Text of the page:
Peterson ET. AL. (2012) reported, “The … prevalence of low back pain is stated to be between 15% and 30%, the 1-year period prevalence between 15% and 45%, and a life-time prevalence of 50% to 80%” (pg. 525). While acute pain is a normal short-lived unpleasant sensation triggered in the nervous system to alert you to possible injury with a reflexive desire to avoid additional injury, chronic pain is different. Chronic pain persists and fundamentally changes the patient’s interaction with their environment. In chronic pain it is well documented that aberrant signals keep firing in the nervous system for weeks, months, even years.1 Baliki Et. AL. (2008) stated “Pain is considered chronic when it lasts longer than 6 months after the healing of the original injury. Chronic pain patients suffer from more than pain, they experience depression, anxiety, sleep disturbances and decision making abnormalities that also significantly diminish their quality of life” (pg. 1398). Chronic pain patients also have shown to have changes in brain function in sufferers with Alzheimer’ disease, depression, schizophrenia and attention deficit hyperactivity disorder giving further insight into disease states. In addition, chronic pain has a cause and effect on the morphology of the spinal cord and the brain in particular resulting in a process termed “linear shrinkage”, which has been suggested to cause ancillary negative neurological sequella.  

 

Apkarian Et. Al. (2004) reported that “Ten percent of adults suffer from severe chronic pain. Back problems constitute 25% of all disabling occupational injuries and are the fifth most common reason for visits to the clinic; in 85% of such conditions, no definitive diagnosis can be made.” (pg. 10410) Apkarian Et. AL. (2011) reported “Clinically, the most relevant conditions in which human brain imaging can have a substantial impact are chronic conditions, as they remain most poorly understood and minimally treatable by existing (author’s note: medical) therapies” (pg. S53). So in essence what these authors are stating is although many people suffer from chronic spine pain, very few of them are actually diagnosed with a “medical condition” AKA an “anatomical” lesion.  The chiropractic profession has long professed the lesion is actually functional and based on aberrant spinal biomechanics [Subluxation].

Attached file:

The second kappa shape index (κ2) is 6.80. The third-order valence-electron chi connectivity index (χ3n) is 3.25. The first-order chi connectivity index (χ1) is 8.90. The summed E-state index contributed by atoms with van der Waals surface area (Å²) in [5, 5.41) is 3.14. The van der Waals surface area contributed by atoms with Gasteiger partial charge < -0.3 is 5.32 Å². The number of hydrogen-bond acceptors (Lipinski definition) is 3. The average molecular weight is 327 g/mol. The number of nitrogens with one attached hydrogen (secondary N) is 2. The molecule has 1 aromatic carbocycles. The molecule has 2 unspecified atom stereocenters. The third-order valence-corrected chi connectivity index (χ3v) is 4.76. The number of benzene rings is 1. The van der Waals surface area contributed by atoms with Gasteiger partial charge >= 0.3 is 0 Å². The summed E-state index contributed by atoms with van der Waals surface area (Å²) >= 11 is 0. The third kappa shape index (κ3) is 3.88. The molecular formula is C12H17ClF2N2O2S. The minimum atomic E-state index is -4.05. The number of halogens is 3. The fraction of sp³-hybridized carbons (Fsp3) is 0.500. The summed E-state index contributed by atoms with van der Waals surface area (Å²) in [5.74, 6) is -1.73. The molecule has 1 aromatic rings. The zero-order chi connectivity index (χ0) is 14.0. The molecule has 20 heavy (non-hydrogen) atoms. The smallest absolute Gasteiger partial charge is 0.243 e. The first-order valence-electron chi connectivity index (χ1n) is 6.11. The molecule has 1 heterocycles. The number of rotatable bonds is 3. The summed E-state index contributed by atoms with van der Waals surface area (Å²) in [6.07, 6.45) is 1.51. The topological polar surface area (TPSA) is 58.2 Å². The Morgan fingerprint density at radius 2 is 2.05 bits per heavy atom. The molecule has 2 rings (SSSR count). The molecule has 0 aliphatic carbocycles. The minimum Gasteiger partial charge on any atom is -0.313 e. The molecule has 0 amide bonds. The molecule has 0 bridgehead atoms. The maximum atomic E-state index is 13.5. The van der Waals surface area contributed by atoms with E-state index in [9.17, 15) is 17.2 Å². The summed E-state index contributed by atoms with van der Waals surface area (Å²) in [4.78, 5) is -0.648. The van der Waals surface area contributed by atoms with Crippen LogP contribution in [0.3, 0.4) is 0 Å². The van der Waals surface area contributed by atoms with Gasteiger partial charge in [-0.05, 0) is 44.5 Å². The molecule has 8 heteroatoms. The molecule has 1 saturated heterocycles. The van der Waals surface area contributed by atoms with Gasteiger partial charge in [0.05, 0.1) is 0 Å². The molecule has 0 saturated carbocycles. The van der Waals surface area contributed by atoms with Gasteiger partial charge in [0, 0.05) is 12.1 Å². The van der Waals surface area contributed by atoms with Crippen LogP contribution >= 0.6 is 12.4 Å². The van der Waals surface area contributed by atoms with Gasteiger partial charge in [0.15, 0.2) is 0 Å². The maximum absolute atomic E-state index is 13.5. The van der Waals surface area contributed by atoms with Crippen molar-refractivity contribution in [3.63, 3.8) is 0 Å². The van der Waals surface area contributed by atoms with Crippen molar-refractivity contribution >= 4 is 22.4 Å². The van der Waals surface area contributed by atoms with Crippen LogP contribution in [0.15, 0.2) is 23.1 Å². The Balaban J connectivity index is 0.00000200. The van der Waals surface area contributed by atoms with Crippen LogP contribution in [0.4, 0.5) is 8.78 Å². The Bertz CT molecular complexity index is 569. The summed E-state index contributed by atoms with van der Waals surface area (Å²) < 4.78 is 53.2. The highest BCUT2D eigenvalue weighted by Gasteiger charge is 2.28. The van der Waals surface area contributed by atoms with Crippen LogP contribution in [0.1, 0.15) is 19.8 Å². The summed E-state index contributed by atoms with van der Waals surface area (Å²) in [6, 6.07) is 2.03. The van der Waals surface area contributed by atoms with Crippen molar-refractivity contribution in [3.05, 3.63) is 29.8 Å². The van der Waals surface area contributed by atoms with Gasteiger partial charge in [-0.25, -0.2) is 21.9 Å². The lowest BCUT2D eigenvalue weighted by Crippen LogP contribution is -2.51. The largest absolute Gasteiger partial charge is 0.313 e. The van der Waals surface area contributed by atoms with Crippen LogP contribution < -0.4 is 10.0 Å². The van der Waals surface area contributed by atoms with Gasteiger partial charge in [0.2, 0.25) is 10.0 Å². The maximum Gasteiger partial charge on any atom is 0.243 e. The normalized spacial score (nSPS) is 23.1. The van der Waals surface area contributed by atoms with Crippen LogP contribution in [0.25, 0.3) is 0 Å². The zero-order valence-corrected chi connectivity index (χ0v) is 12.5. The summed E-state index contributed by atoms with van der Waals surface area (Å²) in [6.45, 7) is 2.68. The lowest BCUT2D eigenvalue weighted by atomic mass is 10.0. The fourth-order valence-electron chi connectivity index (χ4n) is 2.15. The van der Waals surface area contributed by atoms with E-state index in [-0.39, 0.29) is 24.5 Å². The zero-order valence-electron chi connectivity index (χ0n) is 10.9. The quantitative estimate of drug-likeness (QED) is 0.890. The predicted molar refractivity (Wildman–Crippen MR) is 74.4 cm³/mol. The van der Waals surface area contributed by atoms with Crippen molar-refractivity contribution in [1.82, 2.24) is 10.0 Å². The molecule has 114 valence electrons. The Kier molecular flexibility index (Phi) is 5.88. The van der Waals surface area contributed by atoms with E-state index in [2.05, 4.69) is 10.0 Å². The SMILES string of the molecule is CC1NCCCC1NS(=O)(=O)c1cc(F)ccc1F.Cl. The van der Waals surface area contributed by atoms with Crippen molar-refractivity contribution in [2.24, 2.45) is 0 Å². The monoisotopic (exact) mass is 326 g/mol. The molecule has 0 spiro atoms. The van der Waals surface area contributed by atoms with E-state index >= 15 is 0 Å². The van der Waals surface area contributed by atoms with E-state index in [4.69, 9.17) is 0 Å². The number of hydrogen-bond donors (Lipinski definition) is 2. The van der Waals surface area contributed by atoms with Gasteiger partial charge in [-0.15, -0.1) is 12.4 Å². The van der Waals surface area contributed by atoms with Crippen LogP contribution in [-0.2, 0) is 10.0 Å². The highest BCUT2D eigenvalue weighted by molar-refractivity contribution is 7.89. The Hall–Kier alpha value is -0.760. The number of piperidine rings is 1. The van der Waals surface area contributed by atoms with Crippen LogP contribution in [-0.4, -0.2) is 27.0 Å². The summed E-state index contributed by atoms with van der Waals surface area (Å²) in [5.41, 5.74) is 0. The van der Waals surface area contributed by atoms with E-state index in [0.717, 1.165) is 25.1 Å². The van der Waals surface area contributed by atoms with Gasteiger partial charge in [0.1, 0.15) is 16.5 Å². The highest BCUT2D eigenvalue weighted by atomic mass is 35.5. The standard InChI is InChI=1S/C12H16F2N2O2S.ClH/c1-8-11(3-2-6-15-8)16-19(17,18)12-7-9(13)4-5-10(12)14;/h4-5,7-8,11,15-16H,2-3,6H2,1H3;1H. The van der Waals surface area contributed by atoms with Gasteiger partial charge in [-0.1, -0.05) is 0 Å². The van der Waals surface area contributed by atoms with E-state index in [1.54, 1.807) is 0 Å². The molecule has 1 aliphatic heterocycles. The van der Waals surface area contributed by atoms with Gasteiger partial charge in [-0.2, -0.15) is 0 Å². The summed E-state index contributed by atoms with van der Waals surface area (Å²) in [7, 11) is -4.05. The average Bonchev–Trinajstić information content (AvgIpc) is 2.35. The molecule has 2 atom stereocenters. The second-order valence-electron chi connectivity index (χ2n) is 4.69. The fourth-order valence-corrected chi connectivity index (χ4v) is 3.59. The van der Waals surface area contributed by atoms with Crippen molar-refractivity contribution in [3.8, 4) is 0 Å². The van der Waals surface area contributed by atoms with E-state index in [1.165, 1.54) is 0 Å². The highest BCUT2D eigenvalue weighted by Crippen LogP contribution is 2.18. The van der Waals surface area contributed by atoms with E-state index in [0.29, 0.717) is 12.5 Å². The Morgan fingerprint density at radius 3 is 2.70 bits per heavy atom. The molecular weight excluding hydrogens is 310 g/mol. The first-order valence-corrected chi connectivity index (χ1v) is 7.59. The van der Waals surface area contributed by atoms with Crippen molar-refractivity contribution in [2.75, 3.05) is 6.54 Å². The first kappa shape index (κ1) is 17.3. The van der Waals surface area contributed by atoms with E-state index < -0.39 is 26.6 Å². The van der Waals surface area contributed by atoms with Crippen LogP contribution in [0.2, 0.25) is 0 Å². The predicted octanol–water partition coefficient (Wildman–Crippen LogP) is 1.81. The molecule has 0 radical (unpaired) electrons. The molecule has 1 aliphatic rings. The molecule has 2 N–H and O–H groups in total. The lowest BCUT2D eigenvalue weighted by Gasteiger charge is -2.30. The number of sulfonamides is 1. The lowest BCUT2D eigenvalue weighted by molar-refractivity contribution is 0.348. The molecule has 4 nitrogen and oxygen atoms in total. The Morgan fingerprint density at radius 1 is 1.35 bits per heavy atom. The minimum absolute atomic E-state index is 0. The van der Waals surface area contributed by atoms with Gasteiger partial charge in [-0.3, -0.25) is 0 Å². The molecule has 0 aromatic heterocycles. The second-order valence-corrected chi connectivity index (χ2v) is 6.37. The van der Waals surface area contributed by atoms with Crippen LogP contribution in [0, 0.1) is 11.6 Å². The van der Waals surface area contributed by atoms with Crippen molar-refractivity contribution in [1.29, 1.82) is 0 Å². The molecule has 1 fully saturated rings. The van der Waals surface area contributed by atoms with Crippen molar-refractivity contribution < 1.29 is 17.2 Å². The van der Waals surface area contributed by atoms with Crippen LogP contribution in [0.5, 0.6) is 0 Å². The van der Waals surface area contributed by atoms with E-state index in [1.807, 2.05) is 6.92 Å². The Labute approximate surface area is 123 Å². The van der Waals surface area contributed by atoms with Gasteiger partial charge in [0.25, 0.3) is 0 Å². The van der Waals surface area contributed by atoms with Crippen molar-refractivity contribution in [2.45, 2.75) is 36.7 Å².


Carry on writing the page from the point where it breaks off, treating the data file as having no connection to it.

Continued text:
When we look at the human population on a larger scale and from a medical perspective, we see there is a deficit in spinal care paths with resultant negative sequella of chronic back pain.  Alkarian’s conclusion was querying allopathic doctors who have little to no training or experience in treating mechanical back pain, AKA spinal dysfunction of biomechanical origin, AKA chiropractic subluxation complex.  Raissi ET. Al. (2005) reported regarding medical providers, “(92.2%) believed that musculoskeletal education had not been sufficient in general practitioner training courses. Of the respondents, 56.8% had visited at least one disabled patient during the previous month, while 11% had visited more than 10 in the same period, but 84.3% had not studied disabilities. Musculoskeletal physical examination was the most needed educational field cited by general practitioners” (pg. 167).